AUSTIN, Texas (CBSDFW.COM) – Less than one week after Texas lawmakers sent Senate Bill 8, known as the “Heartbeat Bill,” to Gov. Greg Abbott’s desk, he signed it into law.

“The life of every unborn child who has a heartbeat will be saved from the ravages of abortion,” proclaimed Abbott during a Facebook Live event Wednesday morning.

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The signing ignited a new chapter in the politically and emotionally charged debate.

“This bill is an attempt to outright ban abortion in Texas. This bill bans abortion after around 6 weeks which is before when most people know that they’re pregnant,” explained Carisa Lopez, political director with Texas Freedom Network.

Supporters of Senate Bill 8 see it differently.

“Once the heartbeat is detected, the doctor has to take all necessary steps to protect the life of the child. It’s a very simple bill in a lot of ways,” said Jonathan Covey, policy director with Texas Values.

“Heartbeat bills” have passed in other states. However, there is a twist in the Texas law.

State officials won’t enforce the ban.

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“This is entirely enforced by individuals filing lawsuits against those who are trying to commit abortions. And that’s how it’s enforced,” said Covey.

Lopez countered, “It means doctors, nurses, clinics, friends and family can be subjected to endless, harassing lawsuits.”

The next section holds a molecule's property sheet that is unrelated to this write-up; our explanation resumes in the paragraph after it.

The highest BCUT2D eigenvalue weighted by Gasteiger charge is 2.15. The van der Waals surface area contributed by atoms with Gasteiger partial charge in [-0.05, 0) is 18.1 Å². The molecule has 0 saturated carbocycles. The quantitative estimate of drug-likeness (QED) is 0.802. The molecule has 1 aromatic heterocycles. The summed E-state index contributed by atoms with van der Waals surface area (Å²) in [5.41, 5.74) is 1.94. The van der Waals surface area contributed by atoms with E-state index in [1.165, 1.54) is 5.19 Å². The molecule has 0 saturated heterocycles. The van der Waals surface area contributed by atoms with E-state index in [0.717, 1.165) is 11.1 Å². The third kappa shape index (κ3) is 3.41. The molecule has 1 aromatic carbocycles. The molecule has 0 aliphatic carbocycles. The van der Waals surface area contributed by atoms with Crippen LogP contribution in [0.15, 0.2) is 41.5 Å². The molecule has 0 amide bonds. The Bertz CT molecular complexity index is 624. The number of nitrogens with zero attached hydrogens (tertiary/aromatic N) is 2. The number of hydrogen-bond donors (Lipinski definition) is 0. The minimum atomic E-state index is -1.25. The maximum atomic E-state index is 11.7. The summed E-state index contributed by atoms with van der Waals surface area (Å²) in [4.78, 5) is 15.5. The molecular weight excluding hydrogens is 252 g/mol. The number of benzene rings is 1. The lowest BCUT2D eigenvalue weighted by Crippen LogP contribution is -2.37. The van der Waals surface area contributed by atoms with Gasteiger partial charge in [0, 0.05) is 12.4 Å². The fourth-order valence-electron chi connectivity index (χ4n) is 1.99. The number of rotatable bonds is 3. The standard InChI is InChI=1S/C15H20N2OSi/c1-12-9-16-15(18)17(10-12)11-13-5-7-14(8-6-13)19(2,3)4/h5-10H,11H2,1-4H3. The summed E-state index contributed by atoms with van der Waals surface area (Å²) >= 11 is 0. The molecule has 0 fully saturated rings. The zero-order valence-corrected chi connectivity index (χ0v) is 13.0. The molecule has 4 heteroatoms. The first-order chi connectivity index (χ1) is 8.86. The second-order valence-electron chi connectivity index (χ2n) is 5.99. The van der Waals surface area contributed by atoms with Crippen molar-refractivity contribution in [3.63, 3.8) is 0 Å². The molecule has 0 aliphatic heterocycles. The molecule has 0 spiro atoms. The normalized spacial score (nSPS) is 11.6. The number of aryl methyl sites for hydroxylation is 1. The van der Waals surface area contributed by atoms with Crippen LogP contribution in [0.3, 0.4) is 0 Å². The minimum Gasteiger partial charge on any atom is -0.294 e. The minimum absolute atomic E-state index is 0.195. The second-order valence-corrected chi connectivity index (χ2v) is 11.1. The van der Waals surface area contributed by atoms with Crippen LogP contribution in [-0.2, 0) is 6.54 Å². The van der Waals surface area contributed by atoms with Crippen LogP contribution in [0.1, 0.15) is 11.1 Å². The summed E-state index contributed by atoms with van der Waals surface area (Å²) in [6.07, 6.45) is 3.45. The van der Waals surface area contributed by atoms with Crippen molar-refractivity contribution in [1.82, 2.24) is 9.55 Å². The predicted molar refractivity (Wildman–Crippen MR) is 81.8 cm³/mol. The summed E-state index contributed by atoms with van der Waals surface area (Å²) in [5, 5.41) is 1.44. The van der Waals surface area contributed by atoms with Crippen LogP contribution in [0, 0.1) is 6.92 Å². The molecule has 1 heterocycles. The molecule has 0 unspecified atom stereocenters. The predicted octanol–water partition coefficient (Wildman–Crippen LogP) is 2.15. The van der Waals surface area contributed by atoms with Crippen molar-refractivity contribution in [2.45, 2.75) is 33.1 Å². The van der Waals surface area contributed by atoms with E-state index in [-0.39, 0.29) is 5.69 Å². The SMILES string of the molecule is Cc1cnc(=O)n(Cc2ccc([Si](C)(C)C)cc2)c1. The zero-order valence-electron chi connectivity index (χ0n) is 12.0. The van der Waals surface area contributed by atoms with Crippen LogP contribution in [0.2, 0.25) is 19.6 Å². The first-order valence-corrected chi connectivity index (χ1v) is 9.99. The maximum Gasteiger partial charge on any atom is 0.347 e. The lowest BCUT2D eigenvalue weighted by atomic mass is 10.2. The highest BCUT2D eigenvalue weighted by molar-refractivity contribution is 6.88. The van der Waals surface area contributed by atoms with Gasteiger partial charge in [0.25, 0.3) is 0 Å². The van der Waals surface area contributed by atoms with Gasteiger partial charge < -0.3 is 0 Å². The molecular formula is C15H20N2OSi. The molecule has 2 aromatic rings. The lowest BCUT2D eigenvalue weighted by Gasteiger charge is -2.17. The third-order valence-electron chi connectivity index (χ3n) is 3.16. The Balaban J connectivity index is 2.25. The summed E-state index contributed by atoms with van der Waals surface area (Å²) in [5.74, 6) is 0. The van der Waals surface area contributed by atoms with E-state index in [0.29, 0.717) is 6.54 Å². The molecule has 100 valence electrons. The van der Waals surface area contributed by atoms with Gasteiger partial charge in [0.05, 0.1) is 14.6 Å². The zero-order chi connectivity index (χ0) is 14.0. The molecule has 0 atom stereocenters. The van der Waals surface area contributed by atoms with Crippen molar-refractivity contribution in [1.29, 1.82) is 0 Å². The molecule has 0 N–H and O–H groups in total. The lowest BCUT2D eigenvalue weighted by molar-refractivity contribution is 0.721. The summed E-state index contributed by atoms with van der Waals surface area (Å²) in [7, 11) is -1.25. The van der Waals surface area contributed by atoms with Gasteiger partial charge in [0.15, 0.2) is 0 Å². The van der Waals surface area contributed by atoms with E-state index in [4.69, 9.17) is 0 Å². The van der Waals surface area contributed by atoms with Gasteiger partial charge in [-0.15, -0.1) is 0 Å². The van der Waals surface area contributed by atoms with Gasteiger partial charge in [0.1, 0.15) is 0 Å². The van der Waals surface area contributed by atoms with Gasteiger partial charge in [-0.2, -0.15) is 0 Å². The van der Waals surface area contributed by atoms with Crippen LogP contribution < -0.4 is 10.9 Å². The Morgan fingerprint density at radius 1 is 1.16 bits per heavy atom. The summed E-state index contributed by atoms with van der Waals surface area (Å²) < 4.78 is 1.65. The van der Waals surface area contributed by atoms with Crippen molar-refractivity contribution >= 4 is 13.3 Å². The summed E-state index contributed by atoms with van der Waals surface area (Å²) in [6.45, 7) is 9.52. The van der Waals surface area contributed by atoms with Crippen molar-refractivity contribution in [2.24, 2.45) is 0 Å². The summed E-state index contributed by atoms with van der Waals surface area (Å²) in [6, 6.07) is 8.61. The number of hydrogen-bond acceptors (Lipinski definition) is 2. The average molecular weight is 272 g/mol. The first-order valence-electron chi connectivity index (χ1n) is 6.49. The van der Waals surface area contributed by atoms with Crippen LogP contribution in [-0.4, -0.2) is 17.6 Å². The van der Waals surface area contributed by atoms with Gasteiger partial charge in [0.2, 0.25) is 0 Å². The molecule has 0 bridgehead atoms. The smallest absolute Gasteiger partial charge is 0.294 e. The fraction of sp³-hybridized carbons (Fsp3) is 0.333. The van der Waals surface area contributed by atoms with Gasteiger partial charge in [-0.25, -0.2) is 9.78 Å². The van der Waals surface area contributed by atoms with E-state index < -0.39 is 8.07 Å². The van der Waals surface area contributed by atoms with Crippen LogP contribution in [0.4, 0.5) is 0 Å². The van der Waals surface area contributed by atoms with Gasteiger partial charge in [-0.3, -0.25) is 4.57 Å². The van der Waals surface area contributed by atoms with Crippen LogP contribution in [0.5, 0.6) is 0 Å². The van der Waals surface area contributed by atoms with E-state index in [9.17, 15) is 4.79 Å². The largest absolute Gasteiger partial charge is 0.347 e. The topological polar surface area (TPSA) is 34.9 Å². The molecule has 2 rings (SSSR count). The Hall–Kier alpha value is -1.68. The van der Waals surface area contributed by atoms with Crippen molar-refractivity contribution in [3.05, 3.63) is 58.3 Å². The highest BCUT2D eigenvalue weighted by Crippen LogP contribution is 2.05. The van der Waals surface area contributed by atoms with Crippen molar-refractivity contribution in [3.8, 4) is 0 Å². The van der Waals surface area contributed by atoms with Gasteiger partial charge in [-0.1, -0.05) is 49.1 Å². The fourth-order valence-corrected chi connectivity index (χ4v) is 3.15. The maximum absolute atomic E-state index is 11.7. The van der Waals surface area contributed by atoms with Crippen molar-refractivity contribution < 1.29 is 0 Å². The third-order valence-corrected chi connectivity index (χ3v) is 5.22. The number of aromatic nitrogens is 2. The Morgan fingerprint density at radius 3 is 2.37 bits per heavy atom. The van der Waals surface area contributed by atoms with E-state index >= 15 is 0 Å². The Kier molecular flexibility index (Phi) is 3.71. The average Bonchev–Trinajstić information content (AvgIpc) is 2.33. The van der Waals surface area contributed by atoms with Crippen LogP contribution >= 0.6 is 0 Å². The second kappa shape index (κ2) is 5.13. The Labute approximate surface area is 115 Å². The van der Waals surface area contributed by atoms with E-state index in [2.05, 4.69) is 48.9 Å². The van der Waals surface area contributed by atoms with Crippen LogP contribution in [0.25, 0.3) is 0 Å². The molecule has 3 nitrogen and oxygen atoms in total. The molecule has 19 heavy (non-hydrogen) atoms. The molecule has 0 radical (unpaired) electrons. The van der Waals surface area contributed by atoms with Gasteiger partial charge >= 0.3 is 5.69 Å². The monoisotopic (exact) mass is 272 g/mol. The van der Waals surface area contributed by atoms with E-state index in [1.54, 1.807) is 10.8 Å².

Dallas attorney David Coale told CBS 11 News it’s a unique concept. He will be watching to see if the courts accept it.

“And the clear intent of that is to require abortion providers to defend a number of different lawsuits at the same time, instead of being able to coordinate resources into one lawsuit, in one place against one party,” said Coale.

Currently, Texas law bans most abortions after 20 weeks of pregnancy. Exceptions are made if a woman has a life-threatening medical condition, or the fetus has a severe abnormality.

According to the Centers for Disease Control, most abortions take place in the first 13 weeks of a woman’s pregnancy.

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The Texas law is scheduled to go into effect this September. Abortion rights groups have signaled they will challenge the law in court.

CBSDFW.com Staff